HOWEVER, many of you have graduated to new class levels!  If you have moved into the second half of Book 1, we would love to have you join us in G Majors.  If you’ve completed Book 3 and are making your way into Book 4, we would love to have you get your feet wet in Circle of 5ths AND keep coming to G Majors.  If you’re solidly in Book 4, 5, 6 or above, we’d love to have you in Performance Ensemble, as well.  Please refer to the sheet below to find your assigned group(s) for this semester, and let your teacher know if you have any questions.  We look forward to seeing you on Tuesday evenings!

FA19 Group Class Rosters

Chaconne from Partita No. 2 in D min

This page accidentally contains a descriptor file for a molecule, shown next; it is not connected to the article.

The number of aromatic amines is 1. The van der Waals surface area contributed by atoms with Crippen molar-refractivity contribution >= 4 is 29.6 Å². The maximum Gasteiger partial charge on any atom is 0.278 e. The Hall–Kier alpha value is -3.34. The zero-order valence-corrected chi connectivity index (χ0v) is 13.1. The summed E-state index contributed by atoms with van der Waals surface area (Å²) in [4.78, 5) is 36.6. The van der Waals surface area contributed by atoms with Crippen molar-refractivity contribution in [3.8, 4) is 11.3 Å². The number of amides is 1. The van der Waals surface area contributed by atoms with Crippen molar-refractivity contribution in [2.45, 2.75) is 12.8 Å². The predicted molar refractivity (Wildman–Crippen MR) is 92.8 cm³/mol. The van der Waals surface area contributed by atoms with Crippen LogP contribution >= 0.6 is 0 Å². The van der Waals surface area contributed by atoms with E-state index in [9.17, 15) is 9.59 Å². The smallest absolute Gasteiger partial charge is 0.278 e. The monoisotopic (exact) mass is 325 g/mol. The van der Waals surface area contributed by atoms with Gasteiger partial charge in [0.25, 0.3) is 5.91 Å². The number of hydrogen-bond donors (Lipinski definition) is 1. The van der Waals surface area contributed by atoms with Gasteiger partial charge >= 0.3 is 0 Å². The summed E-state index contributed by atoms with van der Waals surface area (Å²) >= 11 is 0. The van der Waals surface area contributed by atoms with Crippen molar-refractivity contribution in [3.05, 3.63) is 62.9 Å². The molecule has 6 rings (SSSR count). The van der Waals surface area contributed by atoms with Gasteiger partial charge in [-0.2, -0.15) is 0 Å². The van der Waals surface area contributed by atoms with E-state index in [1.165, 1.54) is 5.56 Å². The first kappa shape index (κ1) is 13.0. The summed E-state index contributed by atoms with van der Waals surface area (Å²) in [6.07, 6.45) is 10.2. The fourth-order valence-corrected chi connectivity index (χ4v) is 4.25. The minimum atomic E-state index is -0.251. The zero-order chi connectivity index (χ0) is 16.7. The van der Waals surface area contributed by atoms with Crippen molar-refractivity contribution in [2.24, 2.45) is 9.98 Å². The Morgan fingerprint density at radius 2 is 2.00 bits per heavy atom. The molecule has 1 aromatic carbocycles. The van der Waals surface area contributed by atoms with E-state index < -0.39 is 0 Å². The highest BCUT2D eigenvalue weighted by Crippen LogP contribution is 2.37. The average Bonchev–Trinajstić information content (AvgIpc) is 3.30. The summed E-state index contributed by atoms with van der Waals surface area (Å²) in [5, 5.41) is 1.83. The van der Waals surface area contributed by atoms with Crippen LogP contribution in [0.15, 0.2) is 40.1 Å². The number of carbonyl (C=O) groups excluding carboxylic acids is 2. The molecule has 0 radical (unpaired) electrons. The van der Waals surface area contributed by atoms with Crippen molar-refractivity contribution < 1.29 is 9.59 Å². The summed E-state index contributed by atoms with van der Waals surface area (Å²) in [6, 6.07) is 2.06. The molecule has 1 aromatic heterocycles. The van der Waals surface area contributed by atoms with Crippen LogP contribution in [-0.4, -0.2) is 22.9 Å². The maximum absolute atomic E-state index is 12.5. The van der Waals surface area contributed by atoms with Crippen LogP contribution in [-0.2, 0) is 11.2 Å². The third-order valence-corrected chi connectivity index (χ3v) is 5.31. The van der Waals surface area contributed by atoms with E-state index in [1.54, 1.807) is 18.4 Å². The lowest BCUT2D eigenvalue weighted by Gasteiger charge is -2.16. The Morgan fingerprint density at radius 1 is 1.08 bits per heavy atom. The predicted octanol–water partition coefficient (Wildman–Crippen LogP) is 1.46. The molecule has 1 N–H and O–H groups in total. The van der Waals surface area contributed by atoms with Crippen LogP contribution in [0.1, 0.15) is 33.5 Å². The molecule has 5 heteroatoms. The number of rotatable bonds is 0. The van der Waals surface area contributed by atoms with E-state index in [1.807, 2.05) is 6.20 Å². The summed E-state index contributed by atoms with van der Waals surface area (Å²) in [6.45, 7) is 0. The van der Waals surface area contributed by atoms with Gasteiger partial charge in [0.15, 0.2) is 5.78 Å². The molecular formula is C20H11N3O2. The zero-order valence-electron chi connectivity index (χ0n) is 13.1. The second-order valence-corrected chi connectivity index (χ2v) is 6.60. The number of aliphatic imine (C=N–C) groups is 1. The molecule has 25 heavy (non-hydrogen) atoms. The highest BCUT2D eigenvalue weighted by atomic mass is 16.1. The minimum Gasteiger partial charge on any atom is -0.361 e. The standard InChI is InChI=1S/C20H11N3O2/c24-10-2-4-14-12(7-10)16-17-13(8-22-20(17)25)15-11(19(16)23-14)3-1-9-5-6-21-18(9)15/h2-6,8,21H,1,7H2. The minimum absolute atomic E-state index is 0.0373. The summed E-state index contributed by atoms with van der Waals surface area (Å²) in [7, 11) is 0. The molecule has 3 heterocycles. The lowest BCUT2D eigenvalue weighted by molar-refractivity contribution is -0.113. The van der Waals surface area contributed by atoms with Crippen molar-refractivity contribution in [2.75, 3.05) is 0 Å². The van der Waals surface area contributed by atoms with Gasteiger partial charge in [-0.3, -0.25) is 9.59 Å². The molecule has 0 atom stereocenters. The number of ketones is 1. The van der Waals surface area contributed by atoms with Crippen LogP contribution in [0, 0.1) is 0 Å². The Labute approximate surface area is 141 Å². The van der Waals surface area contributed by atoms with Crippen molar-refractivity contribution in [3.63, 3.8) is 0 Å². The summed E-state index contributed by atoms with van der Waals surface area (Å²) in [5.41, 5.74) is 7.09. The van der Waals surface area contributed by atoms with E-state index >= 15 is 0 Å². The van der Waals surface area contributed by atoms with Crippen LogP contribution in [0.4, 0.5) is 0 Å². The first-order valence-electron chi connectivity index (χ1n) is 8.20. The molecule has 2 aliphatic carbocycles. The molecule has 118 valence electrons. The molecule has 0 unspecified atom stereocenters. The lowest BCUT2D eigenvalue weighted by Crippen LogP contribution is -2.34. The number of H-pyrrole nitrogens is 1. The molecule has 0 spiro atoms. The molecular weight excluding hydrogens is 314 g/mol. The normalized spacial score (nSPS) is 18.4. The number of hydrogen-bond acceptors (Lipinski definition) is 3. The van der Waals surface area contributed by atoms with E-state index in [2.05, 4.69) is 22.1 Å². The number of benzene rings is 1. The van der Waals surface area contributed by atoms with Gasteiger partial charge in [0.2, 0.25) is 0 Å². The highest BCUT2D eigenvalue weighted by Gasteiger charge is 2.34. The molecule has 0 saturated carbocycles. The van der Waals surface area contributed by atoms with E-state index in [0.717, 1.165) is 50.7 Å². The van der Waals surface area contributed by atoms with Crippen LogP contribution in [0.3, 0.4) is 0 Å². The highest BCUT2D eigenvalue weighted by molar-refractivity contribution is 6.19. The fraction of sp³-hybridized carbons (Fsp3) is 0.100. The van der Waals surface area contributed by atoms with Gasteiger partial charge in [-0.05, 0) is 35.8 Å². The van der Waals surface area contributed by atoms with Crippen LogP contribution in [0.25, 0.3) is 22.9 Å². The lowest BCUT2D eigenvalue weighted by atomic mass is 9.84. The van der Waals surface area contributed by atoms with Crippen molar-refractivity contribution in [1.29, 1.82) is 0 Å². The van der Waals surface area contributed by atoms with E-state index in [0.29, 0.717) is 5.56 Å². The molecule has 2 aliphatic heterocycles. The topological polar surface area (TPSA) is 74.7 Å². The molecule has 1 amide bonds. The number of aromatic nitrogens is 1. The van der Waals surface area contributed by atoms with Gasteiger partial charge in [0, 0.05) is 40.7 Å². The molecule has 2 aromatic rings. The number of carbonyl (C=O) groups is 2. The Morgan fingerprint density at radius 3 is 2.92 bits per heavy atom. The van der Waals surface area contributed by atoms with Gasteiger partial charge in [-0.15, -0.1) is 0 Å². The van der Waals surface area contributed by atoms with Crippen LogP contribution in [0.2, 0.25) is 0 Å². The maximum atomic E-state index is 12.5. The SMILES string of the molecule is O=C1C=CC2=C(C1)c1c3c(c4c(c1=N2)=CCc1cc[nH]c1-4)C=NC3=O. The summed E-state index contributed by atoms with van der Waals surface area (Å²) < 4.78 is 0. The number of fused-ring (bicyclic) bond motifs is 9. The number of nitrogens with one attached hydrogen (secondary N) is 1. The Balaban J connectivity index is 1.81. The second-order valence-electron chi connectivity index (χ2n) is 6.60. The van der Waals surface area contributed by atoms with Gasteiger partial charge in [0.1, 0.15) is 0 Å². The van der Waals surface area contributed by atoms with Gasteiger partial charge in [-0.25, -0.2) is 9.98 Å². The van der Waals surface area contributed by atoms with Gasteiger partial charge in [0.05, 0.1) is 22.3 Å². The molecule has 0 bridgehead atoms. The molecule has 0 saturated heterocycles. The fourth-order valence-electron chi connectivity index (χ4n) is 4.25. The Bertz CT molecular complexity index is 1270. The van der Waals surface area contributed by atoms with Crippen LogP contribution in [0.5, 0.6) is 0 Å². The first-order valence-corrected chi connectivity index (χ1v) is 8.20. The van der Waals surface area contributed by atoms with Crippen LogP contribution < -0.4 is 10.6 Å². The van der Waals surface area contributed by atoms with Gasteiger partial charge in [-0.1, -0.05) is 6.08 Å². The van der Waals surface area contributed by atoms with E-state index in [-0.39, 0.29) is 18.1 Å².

There are, of course, a million things that one could point out as being done excellently, here.  As a teacher, however, I couldn’t help but immediately notice how well this young man was doing all the basics while performing something complex, and complex this piece is – it’s the longest and most technically challenging from the cornerstone of violin repertoire that is Bach’s 6 Sonatas and Partitas for unaccompanied violin.

“Look how low and relaxed his violin thumb is!” I was saying to myself as I watched him play.

“Look how curved and tall his violin fingers are!”

“Look how close he keeps his fingers to the strings to minimize effort and maximize accuracy!”

These are all things that we talk about in various ways and at different levels in lessons every week!  What a great example this is of someone who has turned all those individual ideas into habits that form the foundation of his masterful playing.  Please take the time to watch and enjoy!

Community Spotlight: The Uyemuras

Each summer, we are excited to send students and their families from our studios off to Suzuki Institutes around the country.